Electroconvulsive Treatment


Age at interview: 39

Brief outline: Mandie became severely depressed and found that anti-depressant medication did not work for her. She felt unsupported by the NHS and had a long wait for talking therapy. Mandie considered having ECT when nothing was working, but she decided against it.

Background: Mandie is married, works as a business coach, has two children and described her ethnic background as White British.

Audio & video

Mandie said that things in her life felt that they were going well. She had a daughter in December 2003, had just moved into a new house and her husband had a good job so she said that things were going ‘really nicely’. However things changed. One evening she witnessed her cat being run over and the next day she just carried on as normal. She was due to go on holiday to France and she remembers she panicked about going on a boat, something she had previously not worried about. She realised she felt highly nervous all holiday. Eventually she went to the doctor as she felt there was something ‘really wrong’ and she was prescribed anti-depressants. Mandie then went into a “bad place” where her weight fluctuated. She was prescribed more and more medication, and she began to self-harm. She felt the drugs made her worse and she tried to kill herself on a couple of occasions.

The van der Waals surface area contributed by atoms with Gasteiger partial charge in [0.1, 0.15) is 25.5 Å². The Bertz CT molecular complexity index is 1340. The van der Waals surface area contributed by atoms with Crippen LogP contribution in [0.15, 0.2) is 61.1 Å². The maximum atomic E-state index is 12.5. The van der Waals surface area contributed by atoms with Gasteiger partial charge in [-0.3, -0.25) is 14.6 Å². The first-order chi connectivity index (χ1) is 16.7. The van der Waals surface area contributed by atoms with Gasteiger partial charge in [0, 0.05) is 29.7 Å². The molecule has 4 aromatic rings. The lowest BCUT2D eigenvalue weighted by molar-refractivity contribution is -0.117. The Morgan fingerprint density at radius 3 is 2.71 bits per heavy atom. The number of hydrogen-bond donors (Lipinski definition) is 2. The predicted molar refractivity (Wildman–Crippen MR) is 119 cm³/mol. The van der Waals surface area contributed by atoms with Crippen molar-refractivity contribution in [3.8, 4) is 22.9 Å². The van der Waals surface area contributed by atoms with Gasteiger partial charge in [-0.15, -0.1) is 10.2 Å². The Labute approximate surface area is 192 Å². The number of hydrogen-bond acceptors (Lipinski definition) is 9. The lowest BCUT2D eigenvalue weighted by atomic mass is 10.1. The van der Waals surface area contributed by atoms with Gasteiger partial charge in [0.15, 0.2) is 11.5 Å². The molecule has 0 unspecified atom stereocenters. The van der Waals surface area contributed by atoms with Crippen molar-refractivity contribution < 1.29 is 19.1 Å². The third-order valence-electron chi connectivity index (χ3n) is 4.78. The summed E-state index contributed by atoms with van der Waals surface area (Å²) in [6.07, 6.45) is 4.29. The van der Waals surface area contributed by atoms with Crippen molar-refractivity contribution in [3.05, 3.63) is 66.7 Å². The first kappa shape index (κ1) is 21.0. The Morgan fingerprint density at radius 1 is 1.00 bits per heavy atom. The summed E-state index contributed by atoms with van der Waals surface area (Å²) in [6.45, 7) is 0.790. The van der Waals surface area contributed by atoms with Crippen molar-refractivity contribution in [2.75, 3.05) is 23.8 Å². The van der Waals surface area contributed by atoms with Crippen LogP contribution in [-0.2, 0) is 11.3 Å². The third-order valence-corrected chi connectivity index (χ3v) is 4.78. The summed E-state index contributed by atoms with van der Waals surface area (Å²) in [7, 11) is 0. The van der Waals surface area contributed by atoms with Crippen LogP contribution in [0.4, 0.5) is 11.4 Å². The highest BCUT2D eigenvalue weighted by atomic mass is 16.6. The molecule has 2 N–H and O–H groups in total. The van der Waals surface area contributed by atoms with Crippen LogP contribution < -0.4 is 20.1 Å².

Mandie went to her GP and asked for talking therapies. She was put on a long waiting list and nothing happened. Her health declined significantly during this period. She found she was fearful of everything in the house. Mandie went to a charity to help her deal with a very severe phobia of spiders which made her life difficult. However she felt there was an underlying issue that wasn’t being addressed. She felt she was ruining the lives of the people around her. Anti-depressant medication wasn’t effective and in addition she put on a great deal of weight. 

Mandie felt desperate for some improvement around the time ECT was suggested to her. She researched it and found a lot of evidence for and against it. She really wanted to have the treatment and felt she couldn’t afford private talking therapies. She discussed it with her husband and thought she would go and talk to staff about it. She found the hospital a terrifying place and when she walked in she saw someone being manhandled. The hospital said that she would have to stay in after her treatment but the her husband felt that seeing the kids and him was the one of the only reasons she was still alive. Mandie felt staff at the hospital didn’t relate to her as a person and they both left having decided against ECT. She felt unsupported by a mental health team who offered her drugs but no other support. However, through a charity she accessed counselling and found she slowly improved. She had a ten-week course of therapy through the NHS 14 months after she had asked for it. She found that type of therapy difficult, and different to the CBT she was having through a charity.  

Mandie was scared that “bits of her mind” would go if she had ECT. She was concerned she would no longer be herself. Mandie had little information about ECT from the NHS but managed to do her own research. Even nine years later, she still felt relieved she didn’t have ECT. Mandie would like a health service that provided a supportive environment, where someone would be available to talk to and would understand. She felt that ECT is offered to too many people, and that they might feel like it’s their only option.


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